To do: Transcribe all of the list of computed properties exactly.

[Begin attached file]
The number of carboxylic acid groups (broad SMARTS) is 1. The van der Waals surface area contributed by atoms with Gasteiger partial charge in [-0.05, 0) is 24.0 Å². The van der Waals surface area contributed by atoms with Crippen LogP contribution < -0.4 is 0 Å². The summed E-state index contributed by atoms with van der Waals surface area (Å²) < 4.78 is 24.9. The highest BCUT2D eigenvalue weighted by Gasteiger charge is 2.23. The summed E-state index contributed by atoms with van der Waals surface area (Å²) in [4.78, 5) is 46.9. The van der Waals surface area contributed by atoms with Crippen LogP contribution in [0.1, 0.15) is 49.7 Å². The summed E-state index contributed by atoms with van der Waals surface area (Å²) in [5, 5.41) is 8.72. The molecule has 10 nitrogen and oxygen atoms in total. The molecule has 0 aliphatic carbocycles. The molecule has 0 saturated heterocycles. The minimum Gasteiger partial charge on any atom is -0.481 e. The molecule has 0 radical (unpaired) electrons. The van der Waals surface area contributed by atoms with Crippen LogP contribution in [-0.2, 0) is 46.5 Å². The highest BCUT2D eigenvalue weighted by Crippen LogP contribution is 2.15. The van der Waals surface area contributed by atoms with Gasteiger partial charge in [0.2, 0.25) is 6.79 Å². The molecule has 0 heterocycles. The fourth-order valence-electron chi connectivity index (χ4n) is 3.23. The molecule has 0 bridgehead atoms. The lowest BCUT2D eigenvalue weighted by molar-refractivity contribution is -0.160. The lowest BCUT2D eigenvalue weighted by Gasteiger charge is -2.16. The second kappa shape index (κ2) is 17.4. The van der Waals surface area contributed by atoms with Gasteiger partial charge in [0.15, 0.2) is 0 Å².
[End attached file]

The number of carboxylic acid groups (broad SMARTS) is 1. The van der Waals surface area contributed by atoms with Gasteiger partial charge in [-0.05, 0) is 24.0 Å². The van der Waals surface area contributed by atoms with Crippen LogP contribution < -0.4 is 0 Å². The summed E-state index contributed by atoms with van der Waals surface area (Å²) < 4.78 is 24.9. The highest BCUT2D eigenvalue weighted by Gasteiger charge is 2.23. The summed E-state index contributed by atoms with van der Waals surface area (Å²) in [4.78, 5) is 46.9. The van der Waals surface area contributed by atoms with Crippen LogP contribution in [0.1, 0.15) is 49.7 Å². The summed E-state index contributed by atoms with van der Waals surface area (Å²) in [5, 5.41) is 8.72. The molecule has 10 nitrogen and oxygen atoms in total. The molecule has 0 aliphatic carbocycles. The molecule has 0 saturated heterocycles. The minimum Gasteiger partial charge on any atom is -0.481 e. The molecule has 0 radical (unpaired) electrons. The van der Waals surface area contributed by atoms with Crippen LogP contribution in [-0.2, 0) is 46.5 Å². The highest BCUT2D eigenvalue weighted by Crippen LogP contribution is 2.15. The van der Waals surface area contributed by atoms with Gasteiger partial charge in [0.2, 0.25) is 6.79 Å². The molecule has 0 heterocycles. The fourth-order valence-electron chi connectivity index (χ4n) is 3.23. The molecule has 0 bridgehead atoms. The lowest BCUT2D eigenvalue weighted by molar-refractivity contribution is -0.160. The lowest BCUT2D eigenvalue weighted by Gasteiger charge is -2.16. The second kappa shape index (κ2) is 17.4. The van der Waals surface area contributed by atoms with Gasteiger partial charge in [0.15, 0.2) is 0 Å².